- Normal: <3.0 mg/L
- Optimal: <1.0 mg/L
Homocysteine is an amino acid made from a common dietary amino acid, methionine, that inflicts damage to the inner arterial lining (endothelium) and contributes to many diseases such as cardiovascular disease, stroke, brain atrophy, Alzheimer’s disease. It can indicate problems with folic metabolism, and when it’s elevated it can be inflammatory. Studies have shown that even moderate levels of homocysteine pose an increased risk for arterial plaque formation when compared with the lowest 20th percentile (<7.2 mcmol/L) of population controls.
- Normal: 0−15 μmol/L
- Optimal: <7 μmol/L
5. ApoB and ApoA1
Apolipoprotein B (ApoB) is a protein involved in the metabolism of lipids and is the main protein constituent of all non-HDL cholesterol in your blood. Since each ApoB-containing lipoprotein particle contains one ApoB molecule, measuring ApoB levels gives a good approximation of the total number of atherogenic particles in your blood. The greater the number, the greater the risk of more cholesterol ending up in your artery wall and the greater the risk of artery calcification and heart attack.
Apolipoprotein A-I (apo A-I) is a protein that has specific roles in the transportation and metabolism of lipids and is the main protein component in HDL. HDL is like an empty taxi. It goes out to the tissues and picks up excess cholesterol, then transports it back to the liver. Deficiencies in apo A-I correlate with an increased risk of developing CVD. Apo A-I levels provide more information to help evaluate CVD risk, especially when HDL levels are low.
The study shows that apoB to Apo A1 ratio possesses superior diagnostic efficacy for coronary heart disease as compared to conventional lipid parameters.
ApoB • Normal: 52−135 mg/dL
Apo A-1 • Normal Men: 101−178 mg/dL • Normal Women: 116−209 mg/dL
Ratio of APOB to APOA1 • Optimal: <0.8
Fibrinogen is a protein, a coagulation factor (factor I) that is essential for blood clot formation. This test helps find out whether you have a bleeding or blood clotting disorder. Fibrinogen is an important protein made by your liver. If you have bleeding anywhere in your body, fibrinogen is released from your liver and travels to the site of bleeding to help form a blood clot.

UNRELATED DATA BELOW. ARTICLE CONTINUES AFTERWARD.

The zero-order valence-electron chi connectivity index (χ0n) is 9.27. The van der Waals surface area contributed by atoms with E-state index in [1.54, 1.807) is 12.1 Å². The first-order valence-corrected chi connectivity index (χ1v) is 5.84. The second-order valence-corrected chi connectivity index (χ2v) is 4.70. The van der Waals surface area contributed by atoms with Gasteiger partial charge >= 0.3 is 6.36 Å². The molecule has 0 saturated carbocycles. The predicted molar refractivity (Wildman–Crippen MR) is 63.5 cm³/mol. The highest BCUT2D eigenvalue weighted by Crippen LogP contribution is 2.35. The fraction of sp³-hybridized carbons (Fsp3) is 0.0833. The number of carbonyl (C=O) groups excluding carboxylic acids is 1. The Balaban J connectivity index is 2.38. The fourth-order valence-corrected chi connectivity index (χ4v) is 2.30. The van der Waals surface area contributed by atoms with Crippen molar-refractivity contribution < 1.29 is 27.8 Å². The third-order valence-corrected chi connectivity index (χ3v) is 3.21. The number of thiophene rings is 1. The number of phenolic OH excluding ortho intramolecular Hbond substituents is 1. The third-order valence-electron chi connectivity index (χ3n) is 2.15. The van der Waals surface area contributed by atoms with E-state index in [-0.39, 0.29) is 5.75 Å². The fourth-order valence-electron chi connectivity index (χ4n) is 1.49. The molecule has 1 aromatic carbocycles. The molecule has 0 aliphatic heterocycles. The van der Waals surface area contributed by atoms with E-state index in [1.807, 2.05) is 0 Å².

You may need this test if you bleed too much or for too long. You may also need this test if you are forming blood clots abnormally. Too little fibrinogen can cause prolonged bleeding. But too much fibrinogen can cause you to form clots inside blood vessels. These clots could break loose and travel to your brain or your lungs, putting your life in danger. The test is also part of a general evaluation of your risk of cardiovascular disease. People with clotting disorders can have an increased risk of heart disease and stroke.
- Normal: 193−507 mg/dL
- Optimal: <300 mg/dL
From your traditional lipid panel, definitely, you need to keep eye on Triglycerides and Triglyceride to HDL ratio. Your optimal number of triglycerides should be less than 70 mg/dL, and Triglyceride to HDL ratio should be less than 2. A measurement greater than 2 suggests insulin resistance.
Heart disease markers are one of the most controversial topics in medicine, and it’s difficult to navigate on your own. So that’s the reason I want you to work with a good practitioner who understands how these markers all work together. They’re going to be able to look at your entire biochemical picture and help you make an informed decision about what is going on with your health, and not just focus on LDL. We’re so LDL-centric. We want to look at all these biomarkers and get a real picture of what’s going on, and combine that with all these other variables, your family history, your genetics, and much more.